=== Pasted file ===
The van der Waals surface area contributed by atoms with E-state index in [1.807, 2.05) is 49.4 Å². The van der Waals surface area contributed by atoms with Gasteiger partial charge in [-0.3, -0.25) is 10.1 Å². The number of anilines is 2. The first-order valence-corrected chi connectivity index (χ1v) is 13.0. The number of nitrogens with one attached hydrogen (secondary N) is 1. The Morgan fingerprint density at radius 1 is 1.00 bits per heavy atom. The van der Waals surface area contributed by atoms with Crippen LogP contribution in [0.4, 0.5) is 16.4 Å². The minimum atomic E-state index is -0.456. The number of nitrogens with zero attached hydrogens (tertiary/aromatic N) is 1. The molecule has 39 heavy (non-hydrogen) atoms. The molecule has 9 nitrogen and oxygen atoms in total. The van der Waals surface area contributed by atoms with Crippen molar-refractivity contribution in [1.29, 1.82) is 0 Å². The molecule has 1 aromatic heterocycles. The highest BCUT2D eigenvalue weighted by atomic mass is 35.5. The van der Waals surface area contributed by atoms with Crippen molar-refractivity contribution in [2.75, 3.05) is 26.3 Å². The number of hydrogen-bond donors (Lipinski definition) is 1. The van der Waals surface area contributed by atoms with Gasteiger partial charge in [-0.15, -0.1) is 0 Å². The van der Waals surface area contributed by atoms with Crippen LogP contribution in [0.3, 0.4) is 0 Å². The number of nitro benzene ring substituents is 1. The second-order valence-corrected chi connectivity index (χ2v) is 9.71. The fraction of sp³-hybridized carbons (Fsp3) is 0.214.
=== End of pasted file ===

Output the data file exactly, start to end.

The van der Waals surface area contributed by atoms with E-state index in [1.807, 2.05) is 49.4 Å². The van der Waals surface area contributed by atoms with Gasteiger partial charge in [-0.3, -0.25) is 10.1 Å². The number of anilines is 2. The first-order valence-corrected chi connectivity index (χ1v) is 13.0. The number of nitrogens with one attached hydrogen (secondary N) is 1. The Morgan fingerprint density at radius 1 is 1.00 bits per heavy atom. The van der Waals surface area contributed by atoms with Crippen LogP contribution in [0.4, 0.5) is 16.4 Å². The minimum atomic E-state index is -0.456. The number of nitrogens with zero attached hydrogens (tertiary/aromatic N) is 1. The molecule has 39 heavy (non-hydrogen) atoms. The molecule has 9 nitrogen and oxygen atoms in total. The van der Waals surface area contributed by atoms with Crippen molar-refractivity contribution in [1.29, 1.82) is 0 Å². The molecule has 1 aromatic heterocycles. The highest BCUT2D eigenvalue weighted by atomic mass is 35.5. The van der Waals surface area contributed by atoms with Crippen molar-refractivity contribution in [2.75, 3.05) is 26.3 Å². The number of hydrogen-bond donors (Lipinski definition) is 1. The van der Waals surface area contributed by atoms with Gasteiger partial charge in [-0.15, -0.1) is 0 Å². The van der Waals surface area contributed by atoms with Crippen LogP contribution in [0.3, 0.4) is 0 Å². The number of nitro benzene ring substituents is 1. The second-order valence-corrected chi connectivity index (χ2v) is 9.71. The fraction of sp³-hybridized carbons (Fsp3) is 0.214.